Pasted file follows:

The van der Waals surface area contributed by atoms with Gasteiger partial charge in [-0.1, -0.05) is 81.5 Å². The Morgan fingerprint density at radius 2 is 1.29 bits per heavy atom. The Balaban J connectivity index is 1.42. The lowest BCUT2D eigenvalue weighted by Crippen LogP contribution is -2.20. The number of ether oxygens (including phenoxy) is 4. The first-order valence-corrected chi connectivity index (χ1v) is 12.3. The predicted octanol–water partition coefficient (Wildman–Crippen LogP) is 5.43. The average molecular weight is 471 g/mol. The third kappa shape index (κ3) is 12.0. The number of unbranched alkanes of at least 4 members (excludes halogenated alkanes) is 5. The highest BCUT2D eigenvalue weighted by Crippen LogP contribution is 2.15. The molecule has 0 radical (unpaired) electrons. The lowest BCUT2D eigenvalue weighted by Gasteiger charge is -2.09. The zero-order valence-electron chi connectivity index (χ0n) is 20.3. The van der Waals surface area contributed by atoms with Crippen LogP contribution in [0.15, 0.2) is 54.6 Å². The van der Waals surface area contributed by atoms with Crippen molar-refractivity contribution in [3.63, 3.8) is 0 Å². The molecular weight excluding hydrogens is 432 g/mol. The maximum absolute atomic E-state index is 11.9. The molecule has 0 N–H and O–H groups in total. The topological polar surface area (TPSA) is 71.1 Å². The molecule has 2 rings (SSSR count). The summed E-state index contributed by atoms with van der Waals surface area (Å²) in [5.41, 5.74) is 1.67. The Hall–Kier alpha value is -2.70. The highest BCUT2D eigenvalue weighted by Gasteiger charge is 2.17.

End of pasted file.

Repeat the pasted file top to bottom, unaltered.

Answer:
The van der Waals surface area contributed by atoms with Gasteiger partial charge in [-0.1, -0.05) is 81.5 Å². The Morgan fingerprint density at radius 2 is 1.29 bits per heavy atom. The Balaban J connectivity index is 1.42. The lowest BCUT2D eigenvalue weighted by Crippen LogP contribution is -2.20. The number of ether oxygens (including phenoxy) is 4. The first-order valence-corrected chi connectivity index (χ1v) is 12.3. The predicted octanol–water partition coefficient (Wildman–Crippen LogP) is 5.43. The average molecular weight is 471 g/mol. The third kappa shape index (κ3) is 12.0. The number of unbranched alkanes of at least 4 members (excludes halogenated alkanes) is 5. The highest BCUT2D eigenvalue weighted by Crippen LogP contribution is 2.15. The molecule has 0 radical (unpaired) electrons. The lowest BCUT2D eigenvalue weighted by Gasteiger charge is -2.09. The zero-order valence-electron chi connectivity index (χ0n) is 20.3. The van der Waals surface area contributed by atoms with Crippen LogP contribution in [0.15, 0.2) is 54.6 Å². The van der Waals surface area contributed by atoms with Crippen molar-refractivity contribution in [3.63, 3.8) is 0 Å². The molecular weight excluding hydrogens is 432 g/mol. The maximum absolute atomic E-state index is 11.9. The molecule has 0 N–H and O–H groups in total. The topological polar surface area (TPSA) is 71.1 Å². The molecule has 2 rings (SSSR count). The summed E-state index contributed by atoms with van der Waals surface area (Å²) in [5.41, 5.74) is 1.67. The Hall–Kier alpha value is -2.70. The highest BCUT2D eigenvalue weighted by Gasteiger charge is 2.17.